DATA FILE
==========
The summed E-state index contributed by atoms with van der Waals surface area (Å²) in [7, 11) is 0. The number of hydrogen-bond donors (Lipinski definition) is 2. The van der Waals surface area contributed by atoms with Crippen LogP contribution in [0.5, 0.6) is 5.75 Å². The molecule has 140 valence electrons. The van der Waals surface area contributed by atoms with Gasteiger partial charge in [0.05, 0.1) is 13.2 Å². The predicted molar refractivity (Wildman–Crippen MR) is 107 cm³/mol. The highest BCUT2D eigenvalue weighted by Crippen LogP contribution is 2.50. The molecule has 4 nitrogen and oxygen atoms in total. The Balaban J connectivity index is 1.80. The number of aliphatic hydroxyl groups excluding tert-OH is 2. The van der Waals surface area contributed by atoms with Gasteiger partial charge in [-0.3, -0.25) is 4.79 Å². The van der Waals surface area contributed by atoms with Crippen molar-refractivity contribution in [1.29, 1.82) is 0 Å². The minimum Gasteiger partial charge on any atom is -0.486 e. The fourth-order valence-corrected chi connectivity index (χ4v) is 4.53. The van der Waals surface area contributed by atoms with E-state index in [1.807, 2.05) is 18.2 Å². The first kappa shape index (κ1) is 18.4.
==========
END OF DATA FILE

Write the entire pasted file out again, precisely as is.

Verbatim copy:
The summed E-state index contributed by atoms with van der Waals surface area (Å²) in [7, 11) is 0. The number of hydrogen-bond donors (Lipinski definition) is 2. The van der Waals surface area contributed by atoms with Crippen LogP contribution in [0.5, 0.6) is 5.75 Å². The molecule has 140 valence electrons. The van der Waals surface area contributed by atoms with Gasteiger partial charge in [0.05, 0.1) is 13.2 Å². The predicted molar refractivity (Wildman–Crippen MR) is 107 cm³/mol. The highest BCUT2D eigenvalue weighted by Crippen LogP contribution is 2.50. The molecule has 4 nitrogen and oxygen atoms in total. The Balaban J connectivity index is 1.80. The number of aliphatic hydroxyl groups excluding tert-OH is 2. The van der Waals surface area contributed by atoms with Gasteiger partial charge in [-0.3, -0.25) is 4.79 Å². The van der Waals surface area contributed by atoms with Crippen molar-refractivity contribution in [1.29, 1.82) is 0 Å². The minimum Gasteiger partial charge on any atom is -0.486 e. The fourth-order valence-corrected chi connectivity index (χ4v) is 4.53. The van der Waals surface area contributed by atoms with E-state index in [1.807, 2.05) is 18.2 Å². The first kappa shape index (κ1) is 18.4.